Mann declared Prussia’s school system to be the superior one in Europe and a model “for the imitation of the rest of Christendom.” The cultural ideal of school being an institution that cradles the morals of society was manifested in Prussia at that time, as illustrated by the proverb Mann witnessed circulating the country: “THE SCHOOL IS GOOD, THE WORLD IS BAD.” The overall mechanized education system reportedly correlated to the Industrial Revolution.

It does not seem to be too great of a leap to presume that Nietzsche’s motivation to challenge traditional morality and the status quo as inhibitors of individuality began to erupt due to being an unusually deep-thinking student within a society focused on sculpting a nationalist moral populace.

“Morality results from compulsion,” Nietzsche concluded, “it is indeed itself one long compulsion to which obedience is rendered in order that pain may be avoided.”

In a lecture he gave on “The Future of Our Educational Institutions” in 1872, Nietzsche reminisced about the days when he and his fellow college students spent their time forming a little philosophy society and practicing pistol shooting on the Rhine.

“It seemed to us as if we owed the greatest debt of gratitude to that little society we had founded,” said Nietzsche, “for it had done more than merely supplement our public school training; it had actually been the only fruitful society we had had, and within its frame we even placed our public school life, as a purely isolated factor helping us in our general efforts to attain to culture. We knew this, that, thanks to our little society, no thought of embracing any particular career had ever entered our minds in those days.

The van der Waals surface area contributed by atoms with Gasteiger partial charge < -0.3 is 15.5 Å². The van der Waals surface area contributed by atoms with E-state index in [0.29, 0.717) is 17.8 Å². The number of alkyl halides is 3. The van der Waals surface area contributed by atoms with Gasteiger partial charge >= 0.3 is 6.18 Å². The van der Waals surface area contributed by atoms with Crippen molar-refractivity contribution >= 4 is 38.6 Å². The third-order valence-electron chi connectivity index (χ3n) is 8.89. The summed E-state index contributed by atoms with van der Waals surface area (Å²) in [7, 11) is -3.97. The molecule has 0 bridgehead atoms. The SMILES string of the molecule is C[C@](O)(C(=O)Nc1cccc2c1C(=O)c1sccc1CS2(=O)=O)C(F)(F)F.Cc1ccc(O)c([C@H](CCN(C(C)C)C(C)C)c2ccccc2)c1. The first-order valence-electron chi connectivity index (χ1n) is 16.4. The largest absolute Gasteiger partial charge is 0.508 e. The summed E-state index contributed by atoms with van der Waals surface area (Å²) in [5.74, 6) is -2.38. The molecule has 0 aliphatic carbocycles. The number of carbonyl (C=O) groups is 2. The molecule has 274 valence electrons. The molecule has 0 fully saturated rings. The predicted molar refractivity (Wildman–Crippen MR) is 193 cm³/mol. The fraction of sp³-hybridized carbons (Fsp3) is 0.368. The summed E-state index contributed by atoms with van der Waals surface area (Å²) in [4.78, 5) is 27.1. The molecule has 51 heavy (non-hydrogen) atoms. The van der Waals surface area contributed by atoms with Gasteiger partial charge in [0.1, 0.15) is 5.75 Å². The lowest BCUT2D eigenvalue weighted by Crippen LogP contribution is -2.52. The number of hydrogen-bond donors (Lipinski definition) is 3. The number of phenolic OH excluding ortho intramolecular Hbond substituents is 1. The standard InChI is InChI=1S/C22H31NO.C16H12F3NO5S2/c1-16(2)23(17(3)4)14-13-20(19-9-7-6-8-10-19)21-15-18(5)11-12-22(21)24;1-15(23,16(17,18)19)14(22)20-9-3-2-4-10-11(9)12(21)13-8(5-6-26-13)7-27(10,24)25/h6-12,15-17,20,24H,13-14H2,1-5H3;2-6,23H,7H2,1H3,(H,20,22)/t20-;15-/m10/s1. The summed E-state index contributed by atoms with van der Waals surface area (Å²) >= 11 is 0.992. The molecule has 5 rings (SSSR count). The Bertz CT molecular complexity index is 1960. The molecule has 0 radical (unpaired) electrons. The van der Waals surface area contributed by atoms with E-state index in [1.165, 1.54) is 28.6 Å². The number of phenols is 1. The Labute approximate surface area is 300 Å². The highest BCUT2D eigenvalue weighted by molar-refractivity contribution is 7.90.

“The all too frequent exploitation of youth by the State, for its own purposes—that is to say, so that it may rear useful officials as quickly as possible and guarantee their unconditional obedience to it by means of excessively severe examinations—had remained quite foreign to our education.”

After Nietzsche moved to Switzerland in 1869 when he attained his first professorial position at the age of 24 (he joined the classical philology faculty at the University of Basel), he renounced his German citizenship and chose to remain stateless for the rest of his life.

Nietzsche boldly stepped out of the ancient and medieval precedent of systematic discipleship and declared that due to the increase of book publication and distribution, “self-education and mutual education are becoming more widespread, the teacher in his usual form must become almost unnecessary. Friends eager to learn, who wish to master some branch of knowledge together, find in our age of books a shorter and more natural way than ‘school’ and ‘teachers.’”

Nietzsche dubbed teachers as a “necessary evil,” saying, “Let us have as few people as possible between the productive minds and the hungry and recipient minds! The middlemen almost unconsciously adulterate the food which they supply. For their work as middlemen they want too high a fee for themselves, and this is drawn from the original, productive spirits—namely, interest, admiration, leisure, money, and other advantages.”